Your dog is not your baby

Read the original article by Lizz Schumer at here.

My dog Jerry is a lot of things. He’s a cuddle monster who steals all the sheets at night. He’s also an expert tug-o-war player, a carrot lover, and a nap champion. But he’s not my child, and never will be. He’s a dog, and that means I treat him differently than I treat actual children, for everyone’s benefit (including his).

“I personally don’t love the term ‘fur babies,’” explains Phillip Tedeschi, MSSW, LCSW, executive director for the Institute for Human-Animal Connection. “I really want them to be able to be a dog or a cat, not comparable to a human child. In some cases, there are similarities, but there are differences too.” Observing and taking note of those differences doesn’t just keep our pets happy — it can help prevent aggression too.

We’ve all seen so-called “fur babies” riding down the street in strollers or trotting next to their pet parents, wearing twee outfits that wouldn’t look out of place on a toddler. Sometimes, they’re posed on Instagram with ice cream cones, TV remotes, slices of pizza, or empty beer bottles with hashtags like #sundayfunday and #caseofthemondaze. These pets usually look happy enough. Their tongues are lolling out, and if you look closely, they may even appear to be smizing. But I can’t help but wonder, would these noble beasts’ ancestors regret first wandering into that warm circle of firelight for a bite of bison if they knew it would lead to wearing a striped onesie with a tail cutout? 

You may be reading this with your dog’s Instagram account open in another tab, thinking of the hand-embroidered dog vest hanging in the coat closet. Maybe you’re even wearing a paw-shaped necklace. Let she who has not called her dog “My Little Fuzz-butt” throw the first stone. I also own a t-shirt that says “dog walks are my happy hour,” and have bought dog toys based almost solely on their aesthetic value. This isn’t to say dressing up your pet like a person is unequivocally wrong, or that doting on your pup makes you a bad pet parent. But before you stage that perfect like-bait on Instagram, think of how the animal beneath the costume feels.Advertisement – Continue Reading Below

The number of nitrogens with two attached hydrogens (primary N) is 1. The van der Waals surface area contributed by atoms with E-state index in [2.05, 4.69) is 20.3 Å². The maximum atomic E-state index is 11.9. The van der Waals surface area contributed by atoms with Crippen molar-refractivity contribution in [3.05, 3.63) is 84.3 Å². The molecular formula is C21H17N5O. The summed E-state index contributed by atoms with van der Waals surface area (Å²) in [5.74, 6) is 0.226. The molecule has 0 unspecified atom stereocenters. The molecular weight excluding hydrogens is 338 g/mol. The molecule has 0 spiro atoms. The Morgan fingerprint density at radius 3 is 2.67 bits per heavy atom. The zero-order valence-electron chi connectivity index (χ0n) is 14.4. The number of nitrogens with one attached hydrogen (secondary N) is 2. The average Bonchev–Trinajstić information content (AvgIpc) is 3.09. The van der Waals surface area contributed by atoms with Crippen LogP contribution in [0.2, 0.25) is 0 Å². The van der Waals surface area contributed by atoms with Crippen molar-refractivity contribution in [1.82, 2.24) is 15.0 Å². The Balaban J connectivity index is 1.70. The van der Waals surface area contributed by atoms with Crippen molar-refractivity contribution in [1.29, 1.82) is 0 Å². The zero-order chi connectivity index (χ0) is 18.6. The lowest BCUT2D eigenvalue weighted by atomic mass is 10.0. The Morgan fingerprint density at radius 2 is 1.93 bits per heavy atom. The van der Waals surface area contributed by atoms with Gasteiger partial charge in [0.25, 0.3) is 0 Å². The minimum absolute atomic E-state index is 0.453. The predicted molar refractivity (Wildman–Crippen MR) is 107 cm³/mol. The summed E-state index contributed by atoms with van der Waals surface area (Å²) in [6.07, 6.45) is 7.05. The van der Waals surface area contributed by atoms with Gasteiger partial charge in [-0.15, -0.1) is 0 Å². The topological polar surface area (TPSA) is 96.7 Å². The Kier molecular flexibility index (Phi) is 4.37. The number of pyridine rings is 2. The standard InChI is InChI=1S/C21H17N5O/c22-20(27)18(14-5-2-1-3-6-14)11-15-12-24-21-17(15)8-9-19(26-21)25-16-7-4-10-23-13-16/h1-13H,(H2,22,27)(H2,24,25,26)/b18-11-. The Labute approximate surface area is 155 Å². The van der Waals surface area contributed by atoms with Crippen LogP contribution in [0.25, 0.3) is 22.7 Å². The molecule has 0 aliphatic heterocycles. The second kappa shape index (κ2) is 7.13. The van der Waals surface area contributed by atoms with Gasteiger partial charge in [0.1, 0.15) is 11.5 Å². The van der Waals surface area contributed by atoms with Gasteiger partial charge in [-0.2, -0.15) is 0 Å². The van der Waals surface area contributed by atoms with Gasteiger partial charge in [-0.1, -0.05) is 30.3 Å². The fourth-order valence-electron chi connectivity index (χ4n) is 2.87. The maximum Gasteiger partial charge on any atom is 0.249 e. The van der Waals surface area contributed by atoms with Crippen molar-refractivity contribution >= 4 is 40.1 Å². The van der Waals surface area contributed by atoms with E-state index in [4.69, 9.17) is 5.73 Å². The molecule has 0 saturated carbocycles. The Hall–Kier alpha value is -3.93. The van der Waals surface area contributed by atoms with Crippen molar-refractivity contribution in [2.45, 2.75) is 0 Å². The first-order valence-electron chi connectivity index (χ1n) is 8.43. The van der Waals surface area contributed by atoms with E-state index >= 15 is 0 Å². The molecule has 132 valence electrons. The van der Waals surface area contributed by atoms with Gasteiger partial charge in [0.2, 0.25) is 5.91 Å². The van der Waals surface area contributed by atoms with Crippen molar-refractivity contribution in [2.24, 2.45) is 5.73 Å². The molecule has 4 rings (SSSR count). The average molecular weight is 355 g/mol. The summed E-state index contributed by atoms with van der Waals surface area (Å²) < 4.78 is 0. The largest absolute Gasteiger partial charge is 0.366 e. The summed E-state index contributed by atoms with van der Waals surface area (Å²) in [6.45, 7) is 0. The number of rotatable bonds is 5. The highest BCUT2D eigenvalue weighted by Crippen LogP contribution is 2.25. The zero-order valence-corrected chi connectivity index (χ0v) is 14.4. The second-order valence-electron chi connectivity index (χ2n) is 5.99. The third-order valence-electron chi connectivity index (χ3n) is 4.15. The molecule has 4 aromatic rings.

Tedeschi prefers to treat his pets like their own, unique members of the household rather than just another one of the kids. “I think, in some ways, many people could have a deeper relationship with their pets if they allow an animal to be themselves,” he explains.

Think about all the decisions you make for your pets. You decide when they eat and what goes in the bowl. The placement of those bowls, their beds, and even which toy they play with is up to the humans, too. But Tedeschi explains that animals have preferences just like we do, and not paying attention to their subtle signals can have disastrous ramifications. 

“We tend to force animals to do things that they don’t want to do,” he says. “And we often ignore signs of distress or in worst-case scenarios, see problems like unexpected bites. It’s not that we have an aggressive animal, it’s that we have an animal who’s advocating for itself in the best way it can.”

Preventing those kinds of consequences all comes down to communication. If your dog always drags one toy out into the living room and ignores the rest, that’s their favorite plaything. Dogs who shake or shiver, put their ears back and their tail between their legs when you bring out that cute little sweater are telling you they’d rather stick with their natural coat, thanks. And if a dog averts his eyes, licks his nose repeatedly, or starts to curl their lips when they see another dog or person, that’s their way of saying, “I’m not in the mood to play.” 

“When we’re really observant of the animals in our lives, we get information about what they prefer, what’s comforting for them, who they enjoy meeting on a walk, those sorts of things,” Tedeschi explains. “That doesn’t always mean they get their way. In any healthy relationship, we have to negotiate, but we should at least recognize they have an opinion.”

And that communication goes both ways. If you’ve caught your pup staring at your out of the corner of your eye, they’re not just trying to Jedi mind trick you into an early dinner. A dog can detect changes in your facial expression down to 1/16 of a millimeter, making them acutely aware of changes in your emotions. You may be able to tell your partner you’re “fine” when really, you’ve had the worst day in the history of the workplace. That won’t fly with your dog. They know the truth, because they’re watching you carefully, ready to come to your rescue at the slightest sign of foul weather. A truly good pet parent will pay their pups that same courtesy.

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